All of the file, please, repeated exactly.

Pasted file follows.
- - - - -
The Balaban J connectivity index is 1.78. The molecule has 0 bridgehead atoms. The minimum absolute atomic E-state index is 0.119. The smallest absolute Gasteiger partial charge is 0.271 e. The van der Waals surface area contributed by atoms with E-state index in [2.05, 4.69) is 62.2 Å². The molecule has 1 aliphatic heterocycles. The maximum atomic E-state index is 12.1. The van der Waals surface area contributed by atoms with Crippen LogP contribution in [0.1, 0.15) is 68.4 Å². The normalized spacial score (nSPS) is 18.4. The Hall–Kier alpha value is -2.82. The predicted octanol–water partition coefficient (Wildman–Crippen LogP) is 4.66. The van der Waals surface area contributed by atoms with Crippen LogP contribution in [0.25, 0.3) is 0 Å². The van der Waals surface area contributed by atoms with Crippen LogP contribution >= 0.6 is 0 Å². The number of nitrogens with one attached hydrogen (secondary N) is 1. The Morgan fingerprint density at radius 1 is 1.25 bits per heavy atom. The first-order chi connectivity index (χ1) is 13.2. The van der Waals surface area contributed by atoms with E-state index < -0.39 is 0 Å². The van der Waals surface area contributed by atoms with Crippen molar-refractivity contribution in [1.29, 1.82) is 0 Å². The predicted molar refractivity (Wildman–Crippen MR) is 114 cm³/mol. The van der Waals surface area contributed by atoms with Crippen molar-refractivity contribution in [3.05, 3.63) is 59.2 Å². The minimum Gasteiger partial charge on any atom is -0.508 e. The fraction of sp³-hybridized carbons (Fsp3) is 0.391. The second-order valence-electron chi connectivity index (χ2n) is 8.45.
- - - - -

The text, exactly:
The Balaban J connectivity index is 1.78. The molecule has 0 bridgehead atoms. The minimum absolute atomic E-state index is 0.119. The smallest absolute Gasteiger partial charge is 0.271 e. The van der Waals surface area contributed by atoms with E-state index in [2.05, 4.69) is 62.2 Å². The molecule has 1 aliphatic heterocycles. The maximum atomic E-state index is 12.1. The van der Waals surface area contributed by atoms with Crippen LogP contribution in [0.1, 0.15) is 68.4 Å². The normalized spacial score (nSPS) is 18.4. The Hall–Kier alpha value is -2.82. The predicted octanol–water partition coefficient (Wildman–Crippen LogP) is 4.66. The van der Waals surface area contributed by atoms with Crippen LogP contribution in [0.25, 0.3) is 0 Å². The van der Waals surface area contributed by atoms with Crippen LogP contribution >= 0.6 is 0 Å². The number of nitrogens with one attached hydrogen (secondary N) is 1. The Morgan fingerprint density at radius 1 is 1.25 bits per heavy atom. The first-order chi connectivity index (χ1) is 13.2. The van der Waals surface area contributed by atoms with E-state index < -0.39 is 0 Å². The van der Waals surface area contributed by atoms with Crippen molar-refractivity contribution in [1.29, 1.82) is 0 Å². The predicted molar refractivity (Wildman–Crippen MR) is 114 cm³/mol. The van der Waals surface area contributed by atoms with Crippen molar-refractivity contribution in [3.05, 3.63) is 59.2 Å². The minimum Gasteiger partial charge on any atom is -0.508 e. The fraction of sp³-hybridized carbons (Fsp3) is 0.391. The second-order valence-electron chi connectivity index (χ2n) is 8.45.